COLUMBUS, Ohio — Schools in Ohio are gearing up for future construction projects, thanks to recent state funding totaling nearly $500 million for school construction projects.
A total of 26 districts in Ohio will be benefiting from school construction dollars. The state is also required to contribute local funding for school construction, which will nearly double the total construction dollars.
South-Western City School District received the most funding, totaling $124 million in state funding. The district will receive a total of $248 million for school construction, as local funds are expected to match state dollars for the projects.
Ohio school districts must raise their local share of the project within 13 months before the state funding can be released, according to the Ohio School Facilities Commission (OSFC). Districts that fail to acquire their funding in that period are considered “lapsed,” but can still participate in OSFC programs once they obtain local funding.
The money will come at a crucial time, when facility upgrades and new construction are in high demand throughout school districts. However, the funding awards are still contingent upon the Ohio State Controlling Board approval.
“This is a critical step in ensuring that our children are in new or renovated facilities that help support academic achievement,” said Richard Hickman, OSFC executive director.
Energy Conservation Savings
OSFC will also receive funding for districts through the savings produced by a new program that was recently introduced in the state. In late June, OSFC gave approval for five Ohio school districts to participate in the Commission’s Energy Conservation program, designed to produce significant energy conservation savings for the districts.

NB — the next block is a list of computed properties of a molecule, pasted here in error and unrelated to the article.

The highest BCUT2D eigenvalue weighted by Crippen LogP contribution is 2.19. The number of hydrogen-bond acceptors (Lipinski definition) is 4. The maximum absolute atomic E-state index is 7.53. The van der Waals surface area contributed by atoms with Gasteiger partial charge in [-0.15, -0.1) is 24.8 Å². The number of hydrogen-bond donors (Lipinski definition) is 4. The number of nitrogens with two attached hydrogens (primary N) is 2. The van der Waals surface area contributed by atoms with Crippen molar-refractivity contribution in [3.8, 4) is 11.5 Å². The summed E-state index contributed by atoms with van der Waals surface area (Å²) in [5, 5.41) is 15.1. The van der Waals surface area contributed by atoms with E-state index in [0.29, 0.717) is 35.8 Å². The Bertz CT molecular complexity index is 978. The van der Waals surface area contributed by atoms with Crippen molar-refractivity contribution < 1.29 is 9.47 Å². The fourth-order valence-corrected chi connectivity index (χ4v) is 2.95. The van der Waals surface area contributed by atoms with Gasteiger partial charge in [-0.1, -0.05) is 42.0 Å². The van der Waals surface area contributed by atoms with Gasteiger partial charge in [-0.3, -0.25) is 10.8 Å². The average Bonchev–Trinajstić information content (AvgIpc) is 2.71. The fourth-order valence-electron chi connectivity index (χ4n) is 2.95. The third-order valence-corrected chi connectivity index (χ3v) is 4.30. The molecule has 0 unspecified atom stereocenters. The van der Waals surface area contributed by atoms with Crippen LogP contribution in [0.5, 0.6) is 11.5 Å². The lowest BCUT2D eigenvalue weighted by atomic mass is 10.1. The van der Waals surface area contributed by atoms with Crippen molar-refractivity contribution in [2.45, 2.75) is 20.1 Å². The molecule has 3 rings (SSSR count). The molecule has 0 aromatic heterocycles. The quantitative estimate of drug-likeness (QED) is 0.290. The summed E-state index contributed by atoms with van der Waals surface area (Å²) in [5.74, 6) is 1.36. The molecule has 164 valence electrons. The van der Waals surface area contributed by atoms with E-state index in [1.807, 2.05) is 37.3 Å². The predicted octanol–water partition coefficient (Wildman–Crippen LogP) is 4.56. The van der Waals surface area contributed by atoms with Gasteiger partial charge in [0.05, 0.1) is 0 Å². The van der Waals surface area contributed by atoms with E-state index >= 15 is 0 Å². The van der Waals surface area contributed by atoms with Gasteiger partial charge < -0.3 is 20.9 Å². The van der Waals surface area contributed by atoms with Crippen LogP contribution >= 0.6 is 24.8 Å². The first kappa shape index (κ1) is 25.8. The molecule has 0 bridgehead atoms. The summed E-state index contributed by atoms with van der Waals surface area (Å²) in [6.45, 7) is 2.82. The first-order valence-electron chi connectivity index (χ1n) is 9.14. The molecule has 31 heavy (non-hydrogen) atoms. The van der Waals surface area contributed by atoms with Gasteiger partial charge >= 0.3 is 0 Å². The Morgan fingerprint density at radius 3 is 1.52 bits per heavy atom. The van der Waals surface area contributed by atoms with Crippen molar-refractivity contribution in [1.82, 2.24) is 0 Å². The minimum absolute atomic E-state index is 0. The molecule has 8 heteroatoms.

The Commission’s Energy Conservation program, more commonly known as the HB 264 program will guide the five districts to nearly $860,000 in annual energy and operational savings through the planned improvements, according to OSFC.
“Reducing energy costs and consumption is a major goal for school districts,” said Hickman in a statement. “The $860,000 in annual savings generated through the HB 264 program will allow these five districts to upgrade their facilities and become more energy-efficient. Furthermore, the energy savings will cover the cost of the financing used to fund the projects.”
Districts involved in energy conservation include Clinton-Massie Local, Graham Local, Shaker Heights City, Tipp City Exempted Village and the Upper Arlington City District.
In addition, all school buildings currently being designed or built with OSFC funds will receive at least LEED Silver certification, with a goal of meeting LEED Gold, according to OSFC. Two Ohio schools have already achieved LEED Platinum status, the highest LEED certification level, as well as 18 school buildings achieving LEED Gold, and another 13 receiving LEED Silver certification.